Student Slawa Horowitz develops a prototype for an improved compact folding umbrella.
North American Bradford E. Phillips patents his invention, the 'working folding umbrella.'
Nancy 3. Hoffman opens an Umbrella Cover Museum in the U.S.
Umbrella Cover Day FAQs
When is National Umbrella Day?
February 10 is National Umbrella Day.
Should you cover your patio umbrella?
Yes. Never leave your patio furniture or umbrella exposed to the elements, especially during the winter. An article by “The Chicago Tribune” warns that umbrellas won’t last for more than one season if left uncovered outside the home.
How do you make an umbrella cover?
You can create your own DIY umbrella cover using waterproof fabric like a plastic tablecloth or a shower curtain, or you can dig in your closet to find an abandoned one leftover from an old umbrella purchase.
How To Celebrate Umbrella Cover Day
Cover your umbrellas
Umbrella covers are meant to protect your umbrellas. Use them for the purpose they were made for. Hunt down your umbrella covers and cover up your umbrellas to keep them safe from the elements. Bonus, they last longer this way!
Find a new use for your umbrella cover
Have some extra umbrella covers lying around with no more umbrellas for them to cover? Then go ahead and find another use for them. These decorative shields are often very strong (and a little waterproof too) so you can find multiple uses for them. Use them to store your garbage bags, plastic utensils, makeup, loose change, or even planters. You can even protect your pets’ ears by using umbrella covers as ear warmers.
Appreciate all the small things
How many of us remember where our umbrella cover is, let alone our umbrella? Today, we encourage you to bravely venture into those hidden corners of your closet and put the heretofore unknown things to good use (or at least recycle them). Go forth, appreciate, and upcycle!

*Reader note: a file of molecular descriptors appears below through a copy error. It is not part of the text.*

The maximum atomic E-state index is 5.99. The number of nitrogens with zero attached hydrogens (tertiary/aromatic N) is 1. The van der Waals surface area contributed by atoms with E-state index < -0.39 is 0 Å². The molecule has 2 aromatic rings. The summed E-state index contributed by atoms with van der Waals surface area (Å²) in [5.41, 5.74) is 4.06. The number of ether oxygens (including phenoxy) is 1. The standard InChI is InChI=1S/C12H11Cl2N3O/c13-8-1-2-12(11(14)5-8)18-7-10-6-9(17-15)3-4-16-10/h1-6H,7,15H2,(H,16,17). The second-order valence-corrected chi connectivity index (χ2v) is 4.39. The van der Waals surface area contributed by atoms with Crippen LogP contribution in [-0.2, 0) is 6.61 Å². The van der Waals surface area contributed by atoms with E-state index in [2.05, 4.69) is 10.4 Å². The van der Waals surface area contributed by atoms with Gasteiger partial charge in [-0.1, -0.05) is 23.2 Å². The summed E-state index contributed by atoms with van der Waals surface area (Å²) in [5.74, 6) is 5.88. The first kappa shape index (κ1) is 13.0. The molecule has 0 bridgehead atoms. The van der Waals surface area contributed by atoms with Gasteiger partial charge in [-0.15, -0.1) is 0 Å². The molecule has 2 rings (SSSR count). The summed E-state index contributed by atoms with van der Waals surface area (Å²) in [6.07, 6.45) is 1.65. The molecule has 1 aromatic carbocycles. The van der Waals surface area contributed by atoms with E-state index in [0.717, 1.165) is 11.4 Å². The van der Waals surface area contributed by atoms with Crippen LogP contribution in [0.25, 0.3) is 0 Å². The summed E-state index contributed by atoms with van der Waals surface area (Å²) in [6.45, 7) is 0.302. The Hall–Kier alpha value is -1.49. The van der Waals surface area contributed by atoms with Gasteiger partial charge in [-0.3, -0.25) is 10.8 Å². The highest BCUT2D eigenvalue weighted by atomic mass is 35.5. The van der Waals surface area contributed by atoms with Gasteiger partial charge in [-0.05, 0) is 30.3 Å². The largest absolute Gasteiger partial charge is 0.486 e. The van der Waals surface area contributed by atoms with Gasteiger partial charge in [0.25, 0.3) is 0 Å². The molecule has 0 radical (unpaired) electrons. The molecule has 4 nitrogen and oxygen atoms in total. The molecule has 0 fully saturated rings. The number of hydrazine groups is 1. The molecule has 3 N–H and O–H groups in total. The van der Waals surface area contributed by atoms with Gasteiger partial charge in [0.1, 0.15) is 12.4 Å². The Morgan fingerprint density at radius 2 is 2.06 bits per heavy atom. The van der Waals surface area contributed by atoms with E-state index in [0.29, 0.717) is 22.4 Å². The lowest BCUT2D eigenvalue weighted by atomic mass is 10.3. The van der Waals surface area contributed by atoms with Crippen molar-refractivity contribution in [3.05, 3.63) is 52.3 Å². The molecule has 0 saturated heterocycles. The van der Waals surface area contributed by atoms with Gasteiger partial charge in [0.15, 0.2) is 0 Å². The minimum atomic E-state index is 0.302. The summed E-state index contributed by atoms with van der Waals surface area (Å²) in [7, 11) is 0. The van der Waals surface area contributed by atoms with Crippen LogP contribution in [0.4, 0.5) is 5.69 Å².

5 Fun Facts About The Umbrella Cover Museum
The first of its kind
The Umbrella Cover Museum in the U.S. is the world's first and only umbrella cover museum.
It receives covers from around the world
By July 2015, this museum has received over 2,000 covers from 71 countries.
It's actually a house!
Founder Nancy 3. Hoffman turned her house into the site for the museum to showcase her collection of umbrella covers.
It’s in the Guinness World Records
Nancy 3. Hoffman's museum collection is the largest in the world.
This world record took time
Nancy 3. Hoffman spent five years applying to Guinness World Records to try for a world record — they finally created a new category for umbrella sleeves.
Why We Love Umbrella Cover Day
We get a newfound appreciation for umbrella covers
These poor, neglected accessories to the umbrella definitely need a day of recognition. We have been guilty of discarding them without a second thought the day after we buy a new umbrella. But, these amazing covers protect umbrellas from damage by moths and insects and help us carry wet umbrellas in our dry bags, along with a host of other uses. We see how they are useful now!
It reminds us that everything has a purpose
We look at umbrella covers as a metaphor for the little things in life. Celebrating this day is symbolic to us. We appreciate everyday items, things that might have been mundane before. We see their beauty, their function, and we make use of these whenever and wherever we can.
These covers are coming to you whether you ask for them or not. Almost every umbrella comes with a cover, and umbrella companies take this chance to spread awareness of their brand with the cover design. Instead of creating more waste for the planet by throwing it away or dumping it in the back of a closet, we are doing our part for the environment and choosing to upcycle the umbrella cover.
Umbrella Cover Day dates